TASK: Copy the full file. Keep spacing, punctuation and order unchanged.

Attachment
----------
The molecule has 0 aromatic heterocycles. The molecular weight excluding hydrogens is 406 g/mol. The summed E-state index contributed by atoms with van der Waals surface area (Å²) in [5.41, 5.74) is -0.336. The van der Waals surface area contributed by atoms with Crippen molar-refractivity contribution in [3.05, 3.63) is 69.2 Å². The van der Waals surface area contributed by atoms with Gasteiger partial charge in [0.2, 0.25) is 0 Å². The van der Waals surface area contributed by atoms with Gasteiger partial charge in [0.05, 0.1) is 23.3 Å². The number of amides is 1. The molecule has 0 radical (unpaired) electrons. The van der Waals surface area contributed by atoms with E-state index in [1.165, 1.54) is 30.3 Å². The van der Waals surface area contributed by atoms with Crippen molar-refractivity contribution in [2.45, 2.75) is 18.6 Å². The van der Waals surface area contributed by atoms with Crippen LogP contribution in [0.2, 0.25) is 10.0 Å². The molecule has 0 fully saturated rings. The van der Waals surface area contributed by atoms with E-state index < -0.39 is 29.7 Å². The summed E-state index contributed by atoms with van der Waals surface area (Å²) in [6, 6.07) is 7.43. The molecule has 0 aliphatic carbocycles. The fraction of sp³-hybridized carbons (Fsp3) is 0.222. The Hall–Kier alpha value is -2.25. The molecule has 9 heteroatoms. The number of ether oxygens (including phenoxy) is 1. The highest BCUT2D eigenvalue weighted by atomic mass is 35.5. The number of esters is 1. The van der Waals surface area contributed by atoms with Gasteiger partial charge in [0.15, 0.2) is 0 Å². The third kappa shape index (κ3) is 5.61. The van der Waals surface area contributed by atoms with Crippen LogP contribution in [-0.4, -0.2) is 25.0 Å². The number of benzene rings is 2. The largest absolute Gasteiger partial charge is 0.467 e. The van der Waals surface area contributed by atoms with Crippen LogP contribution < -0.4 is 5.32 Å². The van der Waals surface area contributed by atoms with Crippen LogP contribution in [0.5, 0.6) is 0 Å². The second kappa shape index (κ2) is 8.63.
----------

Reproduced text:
The molecule has 0 aromatic heterocycles. The molecular weight excluding hydrogens is 406 g/mol. The summed E-state index contributed by atoms with van der Waals surface area (Å²) in [5.41, 5.74) is -0.336. The van der Waals surface area contributed by atoms with Crippen molar-refractivity contribution in [3.05, 3.63) is 69.2 Å². The van der Waals surface area contributed by atoms with Gasteiger partial charge in [0.2, 0.25) is 0 Å². The van der Waals surface area contributed by atoms with Gasteiger partial charge in [0.05, 0.1) is 23.3 Å². The number of amides is 1. The molecule has 0 radical (unpaired) electrons. The van der Waals surface area contributed by atoms with E-state index in [1.165, 1.54) is 30.3 Å². The van der Waals surface area contributed by atoms with Crippen molar-refractivity contribution in [2.45, 2.75) is 18.6 Å². The van der Waals surface area contributed by atoms with Crippen LogP contribution in [0.2, 0.25) is 10.0 Å². The molecule has 0 fully saturated rings. The van der Waals surface area contributed by atoms with E-state index < -0.39 is 29.7 Å². The summed E-state index contributed by atoms with van der Waals surface area (Å²) in [6, 6.07) is 7.43. The molecule has 0 aliphatic carbocycles. The fraction of sp³-hybridized carbons (Fsp3) is 0.222. The Hall–Kier alpha value is -2.25. The molecule has 9 heteroatoms. The number of ether oxygens (including phenoxy) is 1. The highest BCUT2D eigenvalue weighted by atomic mass is 35.5. The number of esters is 1. The van der Waals surface area contributed by atoms with Gasteiger partial charge in [0.15, 0.2) is 0 Å². The third kappa shape index (κ3) is 5.61. The van der Waals surface area contributed by atoms with Crippen LogP contribution in [-0.4, -0.2) is 25.0 Å². The number of benzene rings is 2. The largest absolute Gasteiger partial charge is 0.467 e. The van der Waals surface area contributed by atoms with Crippen LogP contribution < -0.4 is 5.32 Å². The van der Waals surface area contributed by atoms with Crippen LogP contribution in [0.5, 0.6) is 0 Å². The second kappa shape index (κ2) is 8.63.